Loading presentation...

Present Remotely

Send the link below via email or IM

Copy

Present to your audience

Start remote presentation

  • Invited audience members will follow you as you navigate and present
  • People invited to a presentation do not need a Prezi account
  • This link expires 10 minutes after you close the presentation
  • A maximum of 30 users can follow your presentation
  • Learn more about this feature in our knowledge base article

Do you really want to delete this prezi?

Neither you, nor the coeditors you shared it with will be able to recover it again.

DeleteCancel

Make your likes visible on Facebook?

Connect your Facebook account to Prezi and let your likes appear on your timeline.
You can change this under Settings & Account at any time.

No, thanks

Battle Analysis

No description
by

Katie and Linda

on 27 May 2011

Comments (0)

Please log in to add your comment.

Report abuse

Transcript of Battle Analysis

The Battle of Iwo Jima Capturing Iwo Jima was a part of the plan for winning the war in the Pacific. Iwo Jima is a tiny Pacific island. It is just over 7 kilometers long and 4 kilometers wide. The island is located at the foot of the Bonin chain of islands, south of the Japanese island of Honshu. Though Iwo Jiwa is a very small island, capturing it would allow the Americans to gain a huge advantage over Japan. Iwo Jima was "softened up" by bombing raids for more than two months before the invasion. For three days before the attack, six American battleships launched a continuous barrage on the island. The first day of the attack was on February 19th, 1945. The Marines took heavy casualties as a result of the ineffective American bombings. Iwo Jima proved to be a bloody and difficult objective for the Americans to achieve. The Battle of Iwo Jima lasted from 19 February,1945 to 26 March of the same year. The island of Iwo Jima also acted like a warning station, giving Tokyo almost two hours of warning before the American bombers could approach.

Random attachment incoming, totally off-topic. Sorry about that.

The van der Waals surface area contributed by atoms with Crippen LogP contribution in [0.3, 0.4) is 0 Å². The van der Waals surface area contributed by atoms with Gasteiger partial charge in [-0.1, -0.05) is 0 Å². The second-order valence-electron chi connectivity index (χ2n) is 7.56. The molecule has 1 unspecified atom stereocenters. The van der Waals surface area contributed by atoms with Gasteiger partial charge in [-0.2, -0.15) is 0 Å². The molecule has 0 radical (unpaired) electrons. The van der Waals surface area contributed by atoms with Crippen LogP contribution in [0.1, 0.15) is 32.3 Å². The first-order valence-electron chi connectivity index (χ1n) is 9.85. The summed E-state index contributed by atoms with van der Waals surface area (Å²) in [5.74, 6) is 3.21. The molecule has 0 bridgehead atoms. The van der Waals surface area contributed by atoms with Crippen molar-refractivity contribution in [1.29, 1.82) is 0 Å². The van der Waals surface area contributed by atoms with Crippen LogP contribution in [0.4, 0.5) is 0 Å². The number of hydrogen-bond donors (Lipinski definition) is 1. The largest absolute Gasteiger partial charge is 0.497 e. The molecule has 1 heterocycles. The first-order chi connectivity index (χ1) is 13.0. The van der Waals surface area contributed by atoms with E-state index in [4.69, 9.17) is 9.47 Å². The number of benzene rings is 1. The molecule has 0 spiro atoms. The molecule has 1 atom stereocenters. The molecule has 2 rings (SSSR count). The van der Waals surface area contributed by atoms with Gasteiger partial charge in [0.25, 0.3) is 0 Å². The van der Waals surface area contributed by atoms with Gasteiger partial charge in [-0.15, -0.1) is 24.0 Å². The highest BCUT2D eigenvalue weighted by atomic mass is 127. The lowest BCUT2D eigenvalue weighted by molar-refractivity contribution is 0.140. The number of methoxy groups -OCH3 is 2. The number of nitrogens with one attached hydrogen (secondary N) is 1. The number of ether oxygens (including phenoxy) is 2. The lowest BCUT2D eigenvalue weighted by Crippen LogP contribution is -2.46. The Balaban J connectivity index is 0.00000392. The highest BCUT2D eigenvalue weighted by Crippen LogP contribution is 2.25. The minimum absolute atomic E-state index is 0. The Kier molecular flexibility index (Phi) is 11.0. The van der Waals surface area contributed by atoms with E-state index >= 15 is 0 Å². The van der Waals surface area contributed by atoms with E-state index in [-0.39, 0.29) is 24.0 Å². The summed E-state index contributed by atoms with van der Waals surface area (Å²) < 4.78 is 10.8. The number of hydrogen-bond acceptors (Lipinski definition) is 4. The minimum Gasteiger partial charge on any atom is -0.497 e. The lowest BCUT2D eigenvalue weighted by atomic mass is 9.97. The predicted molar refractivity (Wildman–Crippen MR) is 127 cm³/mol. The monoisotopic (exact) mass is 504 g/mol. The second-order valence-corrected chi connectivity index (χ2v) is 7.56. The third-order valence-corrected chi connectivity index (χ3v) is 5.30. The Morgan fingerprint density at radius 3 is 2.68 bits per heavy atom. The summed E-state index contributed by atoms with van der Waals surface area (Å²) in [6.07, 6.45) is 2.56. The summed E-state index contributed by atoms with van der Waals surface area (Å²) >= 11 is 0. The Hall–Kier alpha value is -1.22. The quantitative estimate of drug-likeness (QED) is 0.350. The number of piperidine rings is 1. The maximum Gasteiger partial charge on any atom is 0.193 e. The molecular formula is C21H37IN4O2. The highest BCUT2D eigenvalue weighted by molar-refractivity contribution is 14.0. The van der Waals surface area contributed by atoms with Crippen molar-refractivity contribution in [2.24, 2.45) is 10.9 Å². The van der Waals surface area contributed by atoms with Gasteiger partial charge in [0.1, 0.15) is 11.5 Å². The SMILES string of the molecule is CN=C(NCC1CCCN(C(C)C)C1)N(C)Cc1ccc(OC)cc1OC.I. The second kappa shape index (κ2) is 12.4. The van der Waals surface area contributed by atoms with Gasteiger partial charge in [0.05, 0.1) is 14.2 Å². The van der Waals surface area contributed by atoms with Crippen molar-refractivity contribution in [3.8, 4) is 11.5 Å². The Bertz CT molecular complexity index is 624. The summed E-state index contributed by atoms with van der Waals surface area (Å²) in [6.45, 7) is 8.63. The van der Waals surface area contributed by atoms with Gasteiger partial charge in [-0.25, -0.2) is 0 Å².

Another reason was that the Japanese could launch aerial operations against Saipan from Iwo Jima. The Americans knew the Japanese were expecting them, but they were astonished by the numerous defenses, such as coastal defense guns, fox holes, artillery emplacements, anti-tank guns, blockhouses, and pillboxes. The bombings devastated the island, but the Japanese were not on this island. They were in a network of underground tunnels that was connected to every position. The naval bombardment stopped at 0857, and at 0902, the first of an eventual 30,000 marines of the 3rd, 4th, and 5th Marine Divisions, under V Amphibious Corps, departed in their landing craft. They arrived at the beach 3 minutes later. It was uneventful. They were sure that optimists like Jim Buchanan must be right, there were no Japanese left to fight; the only casualties that occurred were to drownings caused by a powerful undertow. Several more waves of landing crafts hit the beach and dropped off their men, tanks, and supplies continuously in the next hour, and it was about then when the thunders of the Japanese guns hit. Under Kuribayashi's specific instructions, they waited an hour for the beach to crowd up before the guns sounded so that every shot fired would inflict maximum damage on the Americans. "Smoke and earsplitting noise suddenly filled the universe," and the Marines had nowhere to hide as the volcanic sand was too soft to dig a proper foxhole. All they could do was move forward; some of those who could not move forward were crushed by tanks that were trying to get off of the beach like the men. Navy Corpsman Roy Steinfort recalled that as he arrived on the beach, he was initially happy to see that countless Marines lay prone defending the beachhead. It did not take long to realize that the men were not in prone positions; they were all dead. Frantic radio calls reported back to the operations HQ: "All units pinned down by artillery and mortars", "casualties heavy", "taking heavy fire and forward movement stopped", and "artillery fire the heaviest ever seen". By sun down, the Americans had already incurred 2,420 casualties. The Allied forces suffered 25,000 casualties, with nearly 7,000 dead. Dan van der Vat commented about Iwo Jima operation: